How large is the cache of discarded electronics in your home? They were once expensive and cherished items, but now they’re a question-mark for responsible disposal. I’m going to dig into this problem — which goes far beyond your collection of dead smartphones — as well as the issues of where this stuff ends up versus where it should end up. I’m even going to demystify the WEEE mark (that crossed out trashcan icon you’ve been noticing on your gadgets), talk about how much jumbo jets weigh, and touch on circular economies, in the pursuit of better understanding of the waste streams modern gadgets generate.
Our lives are encountering an increasing number of “how do I dispose of this [X]” moments, where X is piles of old batteries, LCDs, desktop towers, etc. This leads to relationship-testing piles of garbage potential in a garage or the bottom of a closet. Sometimes that old gear gets sold or donated. Sometimes there’s a handy e-waste campaign that swings through the neighborhood to scoop that pile up, and sometimes it eventually ends up in the trash wrapped in that dirty feeling that we did something wrong. We’ve all been there; it’s easy to discover that responsible disposal of our old electronics can be hard.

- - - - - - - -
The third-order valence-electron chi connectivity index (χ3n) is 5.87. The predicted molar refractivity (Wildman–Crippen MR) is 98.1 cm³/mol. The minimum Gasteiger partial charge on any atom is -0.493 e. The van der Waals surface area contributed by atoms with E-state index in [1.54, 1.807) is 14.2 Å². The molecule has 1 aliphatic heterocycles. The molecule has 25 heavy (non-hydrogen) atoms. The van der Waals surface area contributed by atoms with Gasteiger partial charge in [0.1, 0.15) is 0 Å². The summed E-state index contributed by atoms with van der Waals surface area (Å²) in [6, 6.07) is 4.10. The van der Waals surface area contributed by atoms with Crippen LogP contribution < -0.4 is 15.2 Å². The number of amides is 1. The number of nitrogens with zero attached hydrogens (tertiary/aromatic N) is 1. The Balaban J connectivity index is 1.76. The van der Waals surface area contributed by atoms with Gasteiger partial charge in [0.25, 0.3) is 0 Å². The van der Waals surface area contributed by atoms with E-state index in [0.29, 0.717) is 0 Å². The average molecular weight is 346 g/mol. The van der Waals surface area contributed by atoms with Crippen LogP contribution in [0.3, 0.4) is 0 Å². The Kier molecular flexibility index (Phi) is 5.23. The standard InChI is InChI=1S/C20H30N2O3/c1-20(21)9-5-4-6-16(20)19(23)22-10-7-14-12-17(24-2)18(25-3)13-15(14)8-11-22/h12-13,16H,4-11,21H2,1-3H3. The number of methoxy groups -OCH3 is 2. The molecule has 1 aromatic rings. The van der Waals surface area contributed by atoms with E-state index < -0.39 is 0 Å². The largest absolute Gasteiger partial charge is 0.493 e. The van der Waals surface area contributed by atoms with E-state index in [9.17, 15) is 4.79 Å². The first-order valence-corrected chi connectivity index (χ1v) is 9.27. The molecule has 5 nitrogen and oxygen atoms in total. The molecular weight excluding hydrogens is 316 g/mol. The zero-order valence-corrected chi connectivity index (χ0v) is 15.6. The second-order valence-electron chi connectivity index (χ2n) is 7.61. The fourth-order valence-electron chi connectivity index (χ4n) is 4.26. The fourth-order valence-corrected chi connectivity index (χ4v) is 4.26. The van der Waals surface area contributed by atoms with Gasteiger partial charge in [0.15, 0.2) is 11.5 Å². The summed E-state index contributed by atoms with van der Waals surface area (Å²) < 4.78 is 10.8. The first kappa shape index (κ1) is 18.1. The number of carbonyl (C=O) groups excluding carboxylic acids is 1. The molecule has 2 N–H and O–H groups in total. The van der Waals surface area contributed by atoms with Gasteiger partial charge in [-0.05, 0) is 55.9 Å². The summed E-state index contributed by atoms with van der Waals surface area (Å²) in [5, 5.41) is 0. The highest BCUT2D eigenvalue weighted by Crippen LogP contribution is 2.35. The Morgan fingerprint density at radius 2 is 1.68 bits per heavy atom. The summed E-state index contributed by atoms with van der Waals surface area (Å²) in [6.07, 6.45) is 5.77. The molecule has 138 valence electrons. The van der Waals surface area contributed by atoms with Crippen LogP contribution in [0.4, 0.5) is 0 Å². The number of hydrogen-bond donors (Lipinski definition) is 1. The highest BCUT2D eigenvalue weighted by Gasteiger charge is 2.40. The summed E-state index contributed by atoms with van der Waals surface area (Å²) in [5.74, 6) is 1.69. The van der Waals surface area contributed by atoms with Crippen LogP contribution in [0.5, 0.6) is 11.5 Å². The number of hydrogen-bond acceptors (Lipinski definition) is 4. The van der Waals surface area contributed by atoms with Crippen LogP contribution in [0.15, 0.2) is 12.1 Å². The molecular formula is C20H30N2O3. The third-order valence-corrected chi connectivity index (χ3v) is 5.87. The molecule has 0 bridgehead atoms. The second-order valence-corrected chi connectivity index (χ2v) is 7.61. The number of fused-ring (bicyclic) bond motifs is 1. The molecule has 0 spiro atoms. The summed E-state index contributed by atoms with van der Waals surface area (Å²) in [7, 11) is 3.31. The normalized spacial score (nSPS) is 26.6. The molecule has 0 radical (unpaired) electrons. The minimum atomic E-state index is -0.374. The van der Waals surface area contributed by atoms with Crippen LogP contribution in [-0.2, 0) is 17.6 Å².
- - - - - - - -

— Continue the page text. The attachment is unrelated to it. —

Fun fact: the average person who lives in the US generates 20 kg of e-waste annually (or about 44 freedom pounds). That’s not unique, in the UK it’s about 23 kg (that’s 23 in common kilograms), 24 kg for Denmark, and on and on. That’s quite a lot for an individual human, right? What makes up that much waste for one person? For that matter, what sorts of waste is tracked in the bogus sounding e-waste statistics you see bleated out in pleading Facebook posts? Unsurprisingly there are some common definitions. And the Very Serious People people at the World Economic Forum who bring you the definitions have some solutions to consider too.
Many readers will be familiar with [Naomi Wu], the prolific hardware hacker who has shown us so much of the epicentre of Chinese tech in her native Shenzhen through a lens that most outsiders would struggle to achieve. We’ve seen her touring factories and electronics marts, building a load of interesting projects, and achieving the first open source hardware certifications in China.